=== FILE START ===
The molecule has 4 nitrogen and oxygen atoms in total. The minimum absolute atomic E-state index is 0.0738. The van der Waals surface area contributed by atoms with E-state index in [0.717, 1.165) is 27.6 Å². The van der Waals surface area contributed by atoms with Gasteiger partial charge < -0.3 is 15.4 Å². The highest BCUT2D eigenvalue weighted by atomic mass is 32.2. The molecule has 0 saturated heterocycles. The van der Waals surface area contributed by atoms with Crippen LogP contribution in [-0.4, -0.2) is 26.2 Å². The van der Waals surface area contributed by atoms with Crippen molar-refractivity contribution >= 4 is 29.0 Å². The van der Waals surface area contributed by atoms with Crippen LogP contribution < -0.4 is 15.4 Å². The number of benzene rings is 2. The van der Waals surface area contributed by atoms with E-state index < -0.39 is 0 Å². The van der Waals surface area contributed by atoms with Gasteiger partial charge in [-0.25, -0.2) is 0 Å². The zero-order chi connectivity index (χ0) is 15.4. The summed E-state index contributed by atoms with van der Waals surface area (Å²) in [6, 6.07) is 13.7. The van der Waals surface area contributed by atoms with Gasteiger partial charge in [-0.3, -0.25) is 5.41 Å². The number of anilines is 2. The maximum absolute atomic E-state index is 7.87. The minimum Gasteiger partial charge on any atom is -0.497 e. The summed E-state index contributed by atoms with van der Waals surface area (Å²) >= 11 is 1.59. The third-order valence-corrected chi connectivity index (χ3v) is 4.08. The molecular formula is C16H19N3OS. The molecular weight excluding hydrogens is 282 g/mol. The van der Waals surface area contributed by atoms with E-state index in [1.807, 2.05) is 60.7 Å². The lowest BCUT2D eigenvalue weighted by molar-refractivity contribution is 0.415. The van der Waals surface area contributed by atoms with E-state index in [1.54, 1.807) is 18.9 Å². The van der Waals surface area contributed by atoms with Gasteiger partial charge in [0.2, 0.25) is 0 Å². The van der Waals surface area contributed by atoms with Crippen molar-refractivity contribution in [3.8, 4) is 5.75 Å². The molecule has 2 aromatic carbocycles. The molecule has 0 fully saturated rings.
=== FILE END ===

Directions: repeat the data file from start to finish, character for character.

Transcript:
The molecule has 4 nitrogen and oxygen atoms in total. The minimum absolute atomic E-state index is 0.0738. The van der Waals surface area contributed by atoms with E-state index in [0.717, 1.165) is 27.6 Å². The van der Waals surface area contributed by atoms with Gasteiger partial charge < -0.3 is 15.4 Å². The highest BCUT2D eigenvalue weighted by atomic mass is 32.2. The molecule has 0 saturated heterocycles. The van der Waals surface area contributed by atoms with Crippen LogP contribution in [-0.4, -0.2) is 26.2 Å². The van der Waals surface area contributed by atoms with Crippen molar-refractivity contribution >= 4 is 29.0 Å². The van der Waals surface area contributed by atoms with Crippen LogP contribution < -0.4 is 15.4 Å². The number of benzene rings is 2. The van der Waals surface area contributed by atoms with E-state index < -0.39 is 0 Å². The van der Waals surface area contributed by atoms with Gasteiger partial charge in [-0.25, -0.2) is 0 Å². The zero-order chi connectivity index (χ0) is 15.4. The summed E-state index contributed by atoms with van der Waals surface area (Å²) in [6, 6.07) is 13.7. The van der Waals surface area contributed by atoms with Gasteiger partial charge in [-0.3, -0.25) is 5.41 Å². The number of anilines is 2. The maximum absolute atomic E-state index is 7.87. The minimum Gasteiger partial charge on any atom is -0.497 e. The summed E-state index contributed by atoms with van der Waals surface area (Å²) >= 11 is 1.59. The third-order valence-corrected chi connectivity index (χ3v) is 4.08. The molecular formula is C16H19N3OS. The molecular weight excluding hydrogens is 282 g/mol. The van der Waals surface area contributed by atoms with E-state index in [1.807, 2.05) is 60.7 Å². The lowest BCUT2D eigenvalue weighted by molar-refractivity contribution is 0.415. The van der Waals surface area contributed by atoms with E-state index in [1.54, 1.807) is 18.9 Å². The van der Waals surface area contributed by atoms with Gasteiger partial charge in [0.2, 0.25) is 0 Å². The van der Waals surface area contributed by atoms with Crippen molar-refractivity contribution in [3.8, 4) is 5.75 Å². The molecule has 2 aromatic carbocycles. The molecule has 0 fully saturated rings.